64 Middlesex Ave. | Reading, MA 01867 | 781-944-0840

 Board Members

  • John Brzezenski, Chair (Term expires 2019)
  • Cherrie Dubois, Vice Chair (Term expires 2019)
  • Alice W. Collins, Secretary (Term expires 2018)
  • Andrew Grimes (Term expires 2018)
  • Nina Pennacchio (Term expires 2020)
  • Monette Verrier (Term expires April 2018)

Board of Library Trustees Bylaws

FY 2018 General Business Meeting Dates

Meeting Minutes

2016-2021 Reading Public Library Plan of Service

FY19 Budget FAQs

  • If the voters approve an override, how much money will go to the Library? How will it be used?

    On January 30, the Select Board voted to place a $4.15 million Proposition 2 ½ override on the April 3 ballot. If it passes, and Town Meeting votes to disburse the funds as the Town Manager has recommended, the Library will receive $127,329. The funds will be distributed as follows:
    $35,500.75 additional staffing
    $44,500staffing for Sunday hours
    $21,200library materials
    $1,300library programs
    $24,829Benefits & Capital (accommodated costs – not included in Library’s operating budget)
  • How much money is the Library asking for without an override?

    In FY18 the Library accounted for approximately 1.5% of the Town budget. At the December 13, 2017 Selectmen meeting, the Library director presented the Board of Library Trustees recommended FY19 budget of $1,651,515 which would restore Sunday hours from September through May from 1-5 pm, as well as bring back certain funding for materials, professional development and supplies.

    In the Town Manager’s proposed FY19 balanced budget, the Library’s revised request is $1,592,015, a 2.8% increase over FY18. This is a level services budget and cuts $59,500 from the Board of Library Trustees FY19 recommendation.
  • Why does the library need more money if this is “level services”?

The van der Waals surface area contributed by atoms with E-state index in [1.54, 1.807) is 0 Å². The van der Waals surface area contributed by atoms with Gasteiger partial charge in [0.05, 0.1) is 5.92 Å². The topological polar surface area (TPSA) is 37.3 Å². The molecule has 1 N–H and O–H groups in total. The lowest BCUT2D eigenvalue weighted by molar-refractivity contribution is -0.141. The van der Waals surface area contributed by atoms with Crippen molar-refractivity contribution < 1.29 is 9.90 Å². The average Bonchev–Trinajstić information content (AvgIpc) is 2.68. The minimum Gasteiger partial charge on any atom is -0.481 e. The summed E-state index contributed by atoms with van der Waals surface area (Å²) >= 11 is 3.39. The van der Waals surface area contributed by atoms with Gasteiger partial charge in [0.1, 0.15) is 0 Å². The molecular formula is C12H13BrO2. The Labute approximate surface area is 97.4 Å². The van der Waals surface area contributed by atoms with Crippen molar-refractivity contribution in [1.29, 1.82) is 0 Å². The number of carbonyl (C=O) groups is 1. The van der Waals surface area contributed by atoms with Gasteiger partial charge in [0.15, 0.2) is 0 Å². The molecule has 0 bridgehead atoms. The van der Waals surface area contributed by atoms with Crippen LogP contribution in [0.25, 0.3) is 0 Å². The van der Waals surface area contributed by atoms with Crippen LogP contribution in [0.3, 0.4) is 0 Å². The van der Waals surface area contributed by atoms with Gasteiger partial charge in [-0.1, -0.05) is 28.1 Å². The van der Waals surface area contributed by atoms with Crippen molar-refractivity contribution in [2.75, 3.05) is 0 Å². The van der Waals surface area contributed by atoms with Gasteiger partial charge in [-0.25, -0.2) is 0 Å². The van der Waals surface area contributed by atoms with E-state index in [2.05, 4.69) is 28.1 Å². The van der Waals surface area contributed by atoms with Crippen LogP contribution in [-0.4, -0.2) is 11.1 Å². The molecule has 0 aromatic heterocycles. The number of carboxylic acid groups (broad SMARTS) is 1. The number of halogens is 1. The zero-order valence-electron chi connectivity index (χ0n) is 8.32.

The Town appropriation pays for employee salaries, materials expenditures, and technology. These costs increase annually due to inflation.

    Over the years, we have consistently sought outside sources of funding to provide more than minimum or basic services. The Reading community asks for high quality programs and values the educational and cultural activities we provide. To meet this demand, we pursue grants, apply State Aid, and seek donations to the Reading Public Library Foundation and the Friends of the Reading Public Library. These outside funds help pay for many of our programs such as Exam Cram and LiveWires continuing education for adults, as well as special equipment and materials, including the studio iMacs and design software.
  • Who controls the Library’s budget and hours?

    The Library is governed by an elected Board of Library Trustees, per MA General Law, Chapter 78 and the Reading Home Rule Charter. While budget and hours recommendations are made by the Library Director, in consultation with the Library’s leadership team and Town Manager, it is ultimately the decision of the Board to approve department budgets and hours of operation.
  • Why is the library closed on Sundays? Can’t you rearrange hours to get Sundays back?

    During the FY18 budget process, we were unable to provide level service – something had to be cut. The Board of Trustees and Library Director considered several options to address this issue. One of our biggest concerns was avoiding layoffs and reduction of any staff benefits. While Sundays were a busy service day, they were the most recently added hours (Oct 2008). Also, in accordance with our current pay structure, staff members are paid 1.5 overtime rate to work Sundays or holidays, therefore these are the most expensive hours to fund. In early 2017, the best option was to eliminate Sundays hours and maintain 60 hours Monday - Friday for FY18.

    We revisited the question of hours in planning for the FY19 year and asked for funding to restore Sunday hours. Unfortunately, that is not possible at this time.

    In light of this, the Board and Library Director will continue to evaluate circulation, program attendance, visitor/occupancy statistics, and reassess the current staffing and pay structure. We will also consider options for changing our open hours for the FY20 and FY21 future budgets.
  • I’ve heard we’re restricted in how we manage the budget and hours because we risk losing our Library’s certification. What does this mean?

    The Library is certified annually by the Massachusetts Board of Library Commissioners, a State oversight agency mandated by MA General Laws, section 78.
    In order to be certified the Town must:
    • Appropriate a certain amount of money to the library in each fiscal year budget to meet the Municipal Appropriation Requirement (MAR). The amount must average to a 2.5% increase over a 3 year time period. Learn more about MAR and how it’s calculated at the MBLC website.